Last updated on July 2018

Diet Composition and Physical Inactivity on Insulin Sensitivity and -cell Function


Brief description of study

Physical inactivity results in reductions in glucose tolerance and less sensitivity to insulin. If this inactivity lasts long enough it can result in insulin resistance and type 2 diabetes. A high protein diet can reduce elevated glucose levels in individuals with type 2 diabetes. Thus the investigators are interested in establishing if during a period of inactivity if a diet modification can minimize the glucose changes normally observed with inactivity. The objective of this project is to determine if short-term high protein (HP) feeding protects against the changes in glucose levels normally observed with physical inactivity. The investigators will also examine measures of blood vessel function, blood lipid and blood pressure.

Twelve subjects will complete two 10 day study periods of reduced physical activity and will be studied before and after each of these study periods. For their testing subjects will have the following measurements: postprandial glucose responses to a mixed meal, 24 h free living blood pressure control during acute physical inactivity, blood lipids, changes in body composition, changes in circadian rhythm using skin temperature (ibutton), measurement of aerobic capacity (VO2 max), blood vessel responsiveness (flow mediated dilation -FMD) and changes in free living glucose levels (continuous glucose monitoring system (CGMS). Subjects will complete two conditions (high protein -HP vs normal protein - NP diets) in a randomized cross-over design. In the inactive phase subjects will reduce there steps to <5,000 steps/d while consuming either a HP or NP diet. Completion of the study will take 8-10 weeks.

Detailed Study Description

It is well known that insulin resistance increases the risk of cardiovascular disease and type 2 diabetes, which substantially impact mortality and morbidity and presents a significant economic burden. Energy restriction with or without exercise has been demonstrated to attenuate/reverse the development of insulin resistance and reduce the risk of cardiovascular disease and type 2 diabetes. Indeed, accumulating evidence suggests that diets high in protein may possess additional protection against the development of insulin resistance during energy restriction. Layman et al. found that a high protein diet (HP) (PRO 125 g/d) compared with an isocaloric high carbohydrate diet (HCHO) (PRO 68 g/d) resulted in greater reductions in fasting glucose and 2 h postprandial insulin levels during 16 weeks of energy restriction in overweight women. Similarly, a hypocaloric high protein diet (PRO 45% vs 20%; 21 d diet treatment) increased glucose oxidation and improved insulin sensitivity compared to an isocaloric high carbohydrate diet during a euglycemic hyperinsulinemic clamp procedure. In addition, markers of inflammation, -cell function, and postprandial glucose and insulin levels were improved in addition to increased resting energy expenditure after 6 months of hypocaloric HP compared with HCHO diet in premenopausal women independent of weight loss. The increase in REE and improvement in adipose tissue function may be a potential mechanism by which HP diet improves -cell function since NEFAs are lower, which may reduce lipotoxicity on the pancreas.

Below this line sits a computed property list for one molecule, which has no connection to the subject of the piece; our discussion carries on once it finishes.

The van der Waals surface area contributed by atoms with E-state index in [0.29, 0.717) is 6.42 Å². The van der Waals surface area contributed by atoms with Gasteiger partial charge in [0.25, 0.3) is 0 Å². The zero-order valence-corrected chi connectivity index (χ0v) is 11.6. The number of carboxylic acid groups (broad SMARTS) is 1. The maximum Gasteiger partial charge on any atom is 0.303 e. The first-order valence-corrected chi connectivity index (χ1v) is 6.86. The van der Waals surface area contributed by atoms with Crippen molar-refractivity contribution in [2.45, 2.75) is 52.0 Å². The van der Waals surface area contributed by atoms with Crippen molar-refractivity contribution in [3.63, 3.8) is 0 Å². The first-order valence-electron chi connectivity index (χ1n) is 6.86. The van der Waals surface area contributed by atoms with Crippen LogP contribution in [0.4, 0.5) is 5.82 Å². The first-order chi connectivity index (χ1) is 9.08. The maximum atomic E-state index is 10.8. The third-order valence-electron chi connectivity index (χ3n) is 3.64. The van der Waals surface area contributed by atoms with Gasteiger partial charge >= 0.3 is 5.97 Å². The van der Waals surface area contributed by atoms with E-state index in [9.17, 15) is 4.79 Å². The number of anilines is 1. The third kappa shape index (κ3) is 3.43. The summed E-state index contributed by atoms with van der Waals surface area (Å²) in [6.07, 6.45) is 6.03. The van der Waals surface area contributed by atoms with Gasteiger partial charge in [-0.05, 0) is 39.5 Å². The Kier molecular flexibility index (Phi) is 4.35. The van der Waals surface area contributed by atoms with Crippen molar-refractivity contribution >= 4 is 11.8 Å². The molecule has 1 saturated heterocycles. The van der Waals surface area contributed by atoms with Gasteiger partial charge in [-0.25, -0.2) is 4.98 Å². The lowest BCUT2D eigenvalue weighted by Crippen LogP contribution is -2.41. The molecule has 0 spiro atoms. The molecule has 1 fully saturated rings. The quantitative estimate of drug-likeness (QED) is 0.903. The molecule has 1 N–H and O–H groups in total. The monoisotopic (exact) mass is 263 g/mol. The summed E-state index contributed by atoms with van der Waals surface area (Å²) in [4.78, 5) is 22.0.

It is evident that physical inactivity (highlighted from bed rest studies) impairs glucose tolerance, insulin sensitivity, vascular function, and muscle protein synthesis in both healthy and obese individuals. This model of inactivity, however, is extreme and does not recapitulate the physical inactivity paradigm seen in the natural human environment. Consequently, a less extreme reduction in daily physical activity (>10,000 steps/d to ~1,500 steps/d) results in significant reductions in insulin sensitivity, glucose tolerance, and insulin-stimulated muscle Akt phosphorylation, suggesting that the impairments in insulin sensitivity and glucose tolerance precede changes in body composition. A reduction in ambulatory activity is a highly valid and translatable model to study the role of inactivity on the development of metabolic disease, as most individuals go through periods of inactivity, and it has been shown that a reduction in daily steps decreases insulin sensitivity and increases visceral adiposity. To date, no study has tested the effects of diet composition on the perturbations of physical inactivity. It is important to know if increasing protein intake mitigates the negative perturbations of reduced ambulatory activity.

Thus, the overall objective of this project is to determine the extent to which short-term high protein (HP) feeding may protect against the metabolic perturbations of physical inactivity (i.e. PPG, hyperinsulinemia, and insulin sensitivity). The investigators will also examine measures of vascular function and free living blood pressure in addition to lipemic responses (i.e. FFAs, triglycerides, cholesterol, and lipoproteins) to determine if HP diet impacts vascular function and lipemic responses during short term physical inactivity.

Trial Objectives and Purpose

The specific aims of this project include the following:

Specific Aim 1: To determine if HP diet during a period of low physical activity will lower the insulin response to a meal, and help to maintain insulin sensitivity and -cell function during a laboratory based mixed meal test (MMT) with stable isotope tracers.

Specific Aim 2: To determine if a HP diet during a period of low physical activity will maintain glycemic control measured by continuous glucose monitoring (CGM) in healthy, recreationally active, young individuals.

Clinical Study Identifier: NCT03013764

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Jill kanaley, PhD

University of Missouri
Columbia, MO United States
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